In vitro dissolution tests are valuable in product development and to monitor batch to batch consistency of the manufacturing process following approval to market. In vitro dissolution test results are also used to test release characteristics of a dosage form in storage, i.e., to measure stability of the release rate. Dissolution testing may be considered as a useful check for several characteristics of the dosage form, to include:
- particle size distribution, state of hydration, crystal form and other solid state properties of the active ingredients;
- mechanical properties of the form itself (water content, resistance to crushing force for tablets, integrity of the shell for capsules and coated tablets, etc.).
When used in product quality control, information about in vitro dissolution should be provided in the documentation for marketing authorization. In vitro dissolution tests and specifications for quality control should be based either on suitable compendial specifications or on the in vitro performance of the test batches used to generate material for the equivalence study. Where sufficient full-scale process validation batches are not prepared in the immediate post-approval period, several batches (two or three are recommended) of the test product should be manufactured in the pre-approval period according to standard, consistent, well-documented procedures. Two of these batches should contain at least 100,000 units or 10% of the intended production batch, whichever is larger. The third, if prepared, may be smaller (e.g., 25,000 units). Justification should be provided if smaller batches are used. Material from these test batches is used both to provide material for dissolution studies and also for equivalence testing. Dissolution tests on these batches should be based on physiologically relevant media and test conditions. When deciding upon the test methods to be used, it is recommended to start experiments with widely-used compendial methods “paddle” and “basket”, and try other methods (“flow through cell” etc.) when these fail to demonstrate sufficient discriminatory power. Dissolution profiles are recommended, even when a single point compendial dissolution test is available. In case of immediate release pharmaceutical products a single point dissolution may be used for quality control purposes. Specifications of the dissolution performance of subsequently manufactured batches will be based on the results of the dissolution tests performed on the test batches. Whereas it is undisputed that the value of dissolution testing will be enhanced if the dissolution results can be shown to reflect important changes in formulation and/or the manufacturing process by in vivo studies the practicalities are still under discussion. It is not recommended to broaden the dissolution specification based on the performance of the test batches beyond the point where equivalence between the test material used in the equivalence study and subsequently manufactured production batches can no longer be assumed.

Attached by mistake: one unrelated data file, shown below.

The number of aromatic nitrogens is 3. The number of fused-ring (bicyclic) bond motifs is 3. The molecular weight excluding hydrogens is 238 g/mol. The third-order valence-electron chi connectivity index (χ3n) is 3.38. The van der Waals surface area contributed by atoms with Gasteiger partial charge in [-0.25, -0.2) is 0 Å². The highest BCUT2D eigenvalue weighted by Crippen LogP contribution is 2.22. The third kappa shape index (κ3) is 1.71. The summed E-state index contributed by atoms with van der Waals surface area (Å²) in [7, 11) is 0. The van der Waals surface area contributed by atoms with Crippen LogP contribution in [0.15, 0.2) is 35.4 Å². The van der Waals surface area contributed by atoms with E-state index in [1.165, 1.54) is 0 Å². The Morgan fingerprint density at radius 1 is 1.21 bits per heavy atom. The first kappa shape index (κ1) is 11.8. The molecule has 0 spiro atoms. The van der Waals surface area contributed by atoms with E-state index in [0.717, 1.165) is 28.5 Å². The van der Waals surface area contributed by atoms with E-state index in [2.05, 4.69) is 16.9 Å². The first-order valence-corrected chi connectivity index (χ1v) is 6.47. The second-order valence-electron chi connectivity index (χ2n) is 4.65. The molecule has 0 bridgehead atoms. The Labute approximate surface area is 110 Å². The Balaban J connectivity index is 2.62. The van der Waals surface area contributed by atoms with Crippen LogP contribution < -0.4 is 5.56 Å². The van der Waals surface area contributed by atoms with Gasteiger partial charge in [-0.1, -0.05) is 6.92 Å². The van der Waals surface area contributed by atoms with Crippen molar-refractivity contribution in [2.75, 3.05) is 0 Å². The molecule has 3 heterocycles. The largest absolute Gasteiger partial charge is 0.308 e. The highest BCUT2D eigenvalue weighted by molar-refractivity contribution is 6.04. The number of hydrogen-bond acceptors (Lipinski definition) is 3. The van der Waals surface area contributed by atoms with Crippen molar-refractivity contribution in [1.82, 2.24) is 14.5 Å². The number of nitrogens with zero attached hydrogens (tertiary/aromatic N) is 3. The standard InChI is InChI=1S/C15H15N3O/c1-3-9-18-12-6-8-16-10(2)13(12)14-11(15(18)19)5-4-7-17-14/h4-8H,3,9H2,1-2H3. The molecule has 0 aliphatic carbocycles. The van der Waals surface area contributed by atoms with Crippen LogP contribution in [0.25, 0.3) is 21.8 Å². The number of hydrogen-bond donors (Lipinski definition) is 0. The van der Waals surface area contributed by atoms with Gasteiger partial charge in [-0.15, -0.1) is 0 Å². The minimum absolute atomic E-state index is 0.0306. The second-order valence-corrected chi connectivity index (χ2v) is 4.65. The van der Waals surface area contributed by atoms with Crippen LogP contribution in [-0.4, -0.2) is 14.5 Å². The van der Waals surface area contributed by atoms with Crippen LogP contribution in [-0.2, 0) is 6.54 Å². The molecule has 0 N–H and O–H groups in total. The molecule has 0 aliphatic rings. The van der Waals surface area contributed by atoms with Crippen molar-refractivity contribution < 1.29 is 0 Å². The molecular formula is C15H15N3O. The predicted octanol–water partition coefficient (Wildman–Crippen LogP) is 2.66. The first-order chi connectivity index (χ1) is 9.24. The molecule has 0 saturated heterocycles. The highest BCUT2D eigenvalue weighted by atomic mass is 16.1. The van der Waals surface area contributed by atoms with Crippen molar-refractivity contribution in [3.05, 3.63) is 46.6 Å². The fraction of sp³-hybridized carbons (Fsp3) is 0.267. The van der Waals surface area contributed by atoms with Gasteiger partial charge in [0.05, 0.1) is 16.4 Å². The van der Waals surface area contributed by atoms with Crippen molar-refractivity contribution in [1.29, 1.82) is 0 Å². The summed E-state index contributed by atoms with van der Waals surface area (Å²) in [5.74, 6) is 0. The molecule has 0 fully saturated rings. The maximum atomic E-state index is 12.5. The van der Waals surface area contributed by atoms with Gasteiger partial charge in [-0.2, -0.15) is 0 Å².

The following data should be recorded and included in the documentation for marketing authorization:
(a) Comparative dissolution results for test and reference pharmaceutical products after intervals appropriate for products and conditions under investigation (normally a minimum three sampling times).
(b) For each sampling time, the observed data, individual values, the range and the coefficient of variation (relative standard deviation) should be reported.